Hine's arc finds itself between the end of Mark Waid's run on the title and before J. Michael Straczynski takes the helm on the book. With such high profile names attached to the title, some writers might be intimidated, but not Hine. "I try not to be intimidated," he said. "Also, when I wrote this, I had no idea JMS would be following us. Our approach is very different to the Waid/Perez run and from what I've read, very different from what JMS is planning."
Hine admitted he finds the thought of readers comparing his work on "The Brave And The Bold" to the classic series intimidating. "[Braithwaite and I] both share a love for 'The Brave and The Bold' from the time we were first getting into American comics and getting blown away by the young turks of the time like Adams, Steranko, Wrightson, Smith and the rest," Hine said. "I'm more intimidated by the idea that we'll be compared to the Neal Adam's 'Brave and the Bold', Green Lantern/Green Arrow and Deadman books that inspired us. 'Brave and the Bold' should be a book where a whole range of storytelling styles can be used -- an unpredictable series where the readers are never sure what's coming up next."
While both the Green Lantern and the Phantom Stranger appear in all four issues of Hine and Braithwaite's "The Brave and the Bold" run, the two won't be the only heroes readers will see in the arc. "We have cheated a little by bringing in Green Arrow for the third and fourth parts," Hine revealed. "So we get to recreate another of the classic partnerships from the Neal Adams era."
Hine's story begins with Hal Jordan being called to a secret medical facility that exists only to care for a select few seriously disabled children. "One of these kids, who has spent a lifetime totally unable to communicate with or understand the outside world, has suddenly started writing," Hine explained. "She writes on anything including the walls and furniture. She fills notebooks with what initially looks like gibberish but turns out to be a cry for help from an alien civilization that is being threatened by a mysterious, destructive and apparently unstoppable force."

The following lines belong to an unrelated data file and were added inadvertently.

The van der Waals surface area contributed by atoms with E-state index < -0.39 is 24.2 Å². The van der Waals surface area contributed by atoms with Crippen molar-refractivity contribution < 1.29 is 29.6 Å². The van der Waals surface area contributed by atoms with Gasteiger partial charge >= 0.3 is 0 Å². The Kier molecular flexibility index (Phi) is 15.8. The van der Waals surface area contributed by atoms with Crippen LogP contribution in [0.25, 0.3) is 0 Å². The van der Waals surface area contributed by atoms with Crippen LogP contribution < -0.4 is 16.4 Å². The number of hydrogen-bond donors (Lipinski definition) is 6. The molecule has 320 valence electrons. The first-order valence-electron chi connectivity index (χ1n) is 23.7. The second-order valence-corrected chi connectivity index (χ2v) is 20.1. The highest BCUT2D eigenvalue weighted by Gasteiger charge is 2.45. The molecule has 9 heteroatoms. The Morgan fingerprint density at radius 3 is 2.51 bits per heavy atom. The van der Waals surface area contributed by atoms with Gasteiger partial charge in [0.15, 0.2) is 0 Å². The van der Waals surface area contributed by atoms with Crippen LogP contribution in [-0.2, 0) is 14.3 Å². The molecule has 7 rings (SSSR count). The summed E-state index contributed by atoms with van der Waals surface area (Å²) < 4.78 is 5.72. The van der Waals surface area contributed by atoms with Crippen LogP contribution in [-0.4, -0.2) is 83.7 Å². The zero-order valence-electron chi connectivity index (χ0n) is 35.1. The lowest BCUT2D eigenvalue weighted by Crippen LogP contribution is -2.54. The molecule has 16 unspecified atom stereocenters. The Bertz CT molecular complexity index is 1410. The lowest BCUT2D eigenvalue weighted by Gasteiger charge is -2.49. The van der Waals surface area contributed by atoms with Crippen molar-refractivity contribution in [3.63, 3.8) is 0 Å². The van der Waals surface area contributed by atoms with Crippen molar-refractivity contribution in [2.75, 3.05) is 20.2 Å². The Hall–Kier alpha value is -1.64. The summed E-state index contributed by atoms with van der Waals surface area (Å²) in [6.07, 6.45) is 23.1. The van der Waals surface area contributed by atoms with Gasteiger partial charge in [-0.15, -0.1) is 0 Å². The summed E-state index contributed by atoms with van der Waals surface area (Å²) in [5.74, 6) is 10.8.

The solicit teases the appearance of a fantastic new alien race, the Kahloan. "Dougie was really into creating a whole new alien environment and new alien races," Hine said. "So I created the planet Kahlo where the flora and fauna are not so clearly defined as on Earth. Even the boundaries between animal and mineral are a little fuzzy, so buildings are organic and constantly evolving, while one of the key life forms is a plant that is semi-sentient. The Belamort has developed a symbiotic relationship with the dominant Kahloan race, feeding off them, while in turn injecting them with a narcotic that stimulates their pleasure centers. The entire Kahloan way of life is centered on the cultivation of Belamort to the extent that their culture has stagnated. It's a bit like the relationship between humans and television.
"Dougie has really gone to town on the design of the Kahloan cities and the forests of Belamort. It's great to see an alien civilization that isn't all gleaming high-tech buildings and ray guns, although we do have a ray gun or two in there as well."